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    $\begingroup$ Oh! Oh! Oh!! I get it now. If $H,H' ≤G$ and $H \cong H'$ then as groups, $H$ and $H'$ are same. But "subgroup" is also a relation and not an independent concept. So you always have subgroups of some group. So as subgroups of $G$, $H$ and $H'$ are different. So $G/H ≠ G/H'$ because quotient groups aren't just about $H$ but rather $H$ wrt $G$. If it were about only $H$ then one can interchange it with $H'$ is what you're saying. $\endgroup$
    – William
    Dec 27, 2021 at 18:12

Here is a question that is similar: when can replace equivalent things with one another?

So if we remember that an isomorphism of groups is a function $\phi:G\rightarrow G'$. With the example you gave you have $\phi:\mathbb{Z}\rightarrow 2\mathbb{Z}$, then your issue was that $\mathbb{Z}/\mathbb{Z}\not\cong\mathbb{Z}/2\mathbb{Z}$. However, the issue is where are you applying the homomorphism. You are saying that $G/G\not\cong G/\phi(G)$; however, we have that $\phi(G)\subset G'$ and $\phi(G)\not\subset G$ (although it may be isomorphic to some subgroup of $G$ like in your example).

The key use of an isomorphism is that you can take a problem in one setting and view it in another setting through the isomorphism. Thus, what would be true is that if $\phi:G\rightarrow G'$ is an isomorphism, then if $H\lhd G$, then it will be the case that $G/H\cong \phi(G)/\phi(H)$.

I think the long story short is that when you have an isomorphism between two objects you must think of them as living in different spaces. If you are familiar with the lattice of subgroups I think this is a nice way to view it, since if you have $\phi: G\rightarrow G'$ where $G=\mathbb{Z}$ and $G'=2\mathbb{Z}$ since these are isomorphic groups their lattice of subgroups are isomorphic and we should think of $\mathbb{Z}$ to be the maximal element in the lattice of $G$ and $2\mathbb{Z}$ to be the maximal element in the lattice of $G'$. Even though we have that $2\mathbb{Z}$ appears in the lattice of $G$, the corresponding element in $G'$ would be the subgroup $4\mathbb{Z}$, so under the isomorphism it would not make sense to "replace $2\mathbb{Z}$ in the $G$ world with $2\mathbb{Z}$ in the $G'$ world" as they aren't the same under the isomorphism. What we would do is replace the $2\mathbb{Z}$ with the corresponding subgroup in the isomorphism namely $4\mathbb{Z}$, and when we do so we do have that $\mathbb{Z}/2\mathbb{Z}\cong 2\mathbb{Z}/4\mathbb{Z}$.


There is a precise way to formalise this.

We want to speak of sets not as collections of particular mathematical objects but as a bag of featureless dots. These bags of dots are related to each other by functions, which also relate dots in one bag to dots in another.

In order to do this, we propose a language for discussing sets. Capital letters will represent sets, and lowercase variables will represent functions between sets.

We define a "nice proposition about sets" as any proposition that can be generated from the following rules:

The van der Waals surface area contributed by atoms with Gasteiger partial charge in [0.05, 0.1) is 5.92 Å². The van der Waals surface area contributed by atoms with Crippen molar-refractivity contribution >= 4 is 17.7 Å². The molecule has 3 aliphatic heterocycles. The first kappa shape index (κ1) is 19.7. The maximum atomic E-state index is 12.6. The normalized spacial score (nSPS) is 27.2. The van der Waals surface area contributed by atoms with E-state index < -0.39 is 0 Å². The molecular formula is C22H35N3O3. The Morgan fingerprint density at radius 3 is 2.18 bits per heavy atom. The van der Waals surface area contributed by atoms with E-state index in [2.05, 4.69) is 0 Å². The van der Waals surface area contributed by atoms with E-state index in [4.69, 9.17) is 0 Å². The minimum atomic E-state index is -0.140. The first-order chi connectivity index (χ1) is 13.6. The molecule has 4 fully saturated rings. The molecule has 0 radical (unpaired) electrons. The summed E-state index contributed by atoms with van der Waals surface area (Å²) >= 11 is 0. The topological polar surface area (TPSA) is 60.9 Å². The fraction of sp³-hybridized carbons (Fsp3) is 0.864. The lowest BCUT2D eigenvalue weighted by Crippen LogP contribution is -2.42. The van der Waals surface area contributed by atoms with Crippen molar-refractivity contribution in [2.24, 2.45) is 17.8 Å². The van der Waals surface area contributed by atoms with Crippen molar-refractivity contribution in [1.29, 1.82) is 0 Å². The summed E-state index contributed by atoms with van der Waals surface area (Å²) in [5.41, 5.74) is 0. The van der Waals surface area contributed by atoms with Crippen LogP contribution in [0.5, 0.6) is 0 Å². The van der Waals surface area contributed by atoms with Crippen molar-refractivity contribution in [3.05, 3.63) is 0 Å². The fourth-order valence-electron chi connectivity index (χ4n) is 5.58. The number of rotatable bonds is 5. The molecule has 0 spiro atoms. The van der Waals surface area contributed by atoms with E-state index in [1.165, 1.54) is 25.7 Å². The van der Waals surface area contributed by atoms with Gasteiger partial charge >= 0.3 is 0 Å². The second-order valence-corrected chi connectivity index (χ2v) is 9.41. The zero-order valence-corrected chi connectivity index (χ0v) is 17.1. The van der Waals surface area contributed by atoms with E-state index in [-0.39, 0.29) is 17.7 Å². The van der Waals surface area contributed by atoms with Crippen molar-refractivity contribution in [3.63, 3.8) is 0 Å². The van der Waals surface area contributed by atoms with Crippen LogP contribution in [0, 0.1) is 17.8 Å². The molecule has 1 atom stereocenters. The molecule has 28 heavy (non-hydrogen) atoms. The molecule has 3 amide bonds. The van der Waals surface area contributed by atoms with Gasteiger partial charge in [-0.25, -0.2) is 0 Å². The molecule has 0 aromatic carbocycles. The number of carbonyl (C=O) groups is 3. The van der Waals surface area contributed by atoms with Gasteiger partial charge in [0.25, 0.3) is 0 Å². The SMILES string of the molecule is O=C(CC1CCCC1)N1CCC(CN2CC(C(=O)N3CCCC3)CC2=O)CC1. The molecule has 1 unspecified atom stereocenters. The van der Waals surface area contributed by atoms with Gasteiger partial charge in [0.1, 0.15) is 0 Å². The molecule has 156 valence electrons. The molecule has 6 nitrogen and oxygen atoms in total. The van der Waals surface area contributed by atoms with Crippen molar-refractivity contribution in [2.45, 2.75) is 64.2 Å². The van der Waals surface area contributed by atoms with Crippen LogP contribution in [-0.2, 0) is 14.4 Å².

• For any sets $A, B$ and any function variables $f, g: A \to B$, $f = g$ is a nice proposition
  • We can combine nice propositions $\phi, \psi$ using the operators $\land$, $\lor$, $\neg$, and $\implies$ to get another nice proposition
  • $\top$ and $\bot$ (that is, true and false) are nice propositions
  • If $\phi(A)$ is a nice proposition, where $A$ is a set variable, then $\forall A (\phi(A))$ is a nice proposition (and similarly for $\exists$)
  • For all set variables $A, B$, if $\phi(f)$ is a nice proposition (where $f : A \to B$ is a function variable), then $\forall f : A \to B (\phi(f))$ is a nice proposition (and similarly for $\exists$)

Finally, in our language, we can form new functions from old ones using function composition and also discuss identity functions. Note that we will only discuss function composition when we know that the functions are composable syntactically.*

Note that we very deliberately avoided two things. First, there is no mention of the elementhood relation at all. Second, there is no way to compare two sets for equality, nor is there a way to compare two functions for equality unless the two have the same domain and codomain. This is deliberate. Also note that all variables here have specific types, and that we rely on these types to determine whether we can discuss equality.

Despite this avoidance, it is both an empirical fact and a (rather complicated) theorem that all propositions with no free variables can be translated to a "nice proposition about sets". For most mathematically useful propositions, the translation is relatively intuitive for those comfortable with category theory.

To get around the restriction that we not discuss elements directly, we can fix some 1-element set $1$ and discuss elements of $A$ as functions $1 \to A$. We denote the situation $x : 1 \to A$ as $x :\in A$. When we have $x :\in A$ and $f : A \to B$, we write $f \circ x$ as $f(x)$ (note that $f(x) :\in B$). Note that this is enough to define, for example, a group (as a set $G$, together with a function $- \cdot - : G^2 \to G$ which satisfies the group laws**).

We thus have the following theorem:

Big Theorem. Consider some nice proposition $\phi(G)$ - that is, some statement $\phi$ where the group variable $G$ occurs free. Then we can prove the following statement: "For all groups $G_1$, $G_2$, if $G_1$ and $G_2$ are isomorphic and $\phi(G_1)$, then $\phi(G_2)$."

Let us discuss how this relates to your example of $\mathbb{Z}$ and $2 \mathbb{Z}$.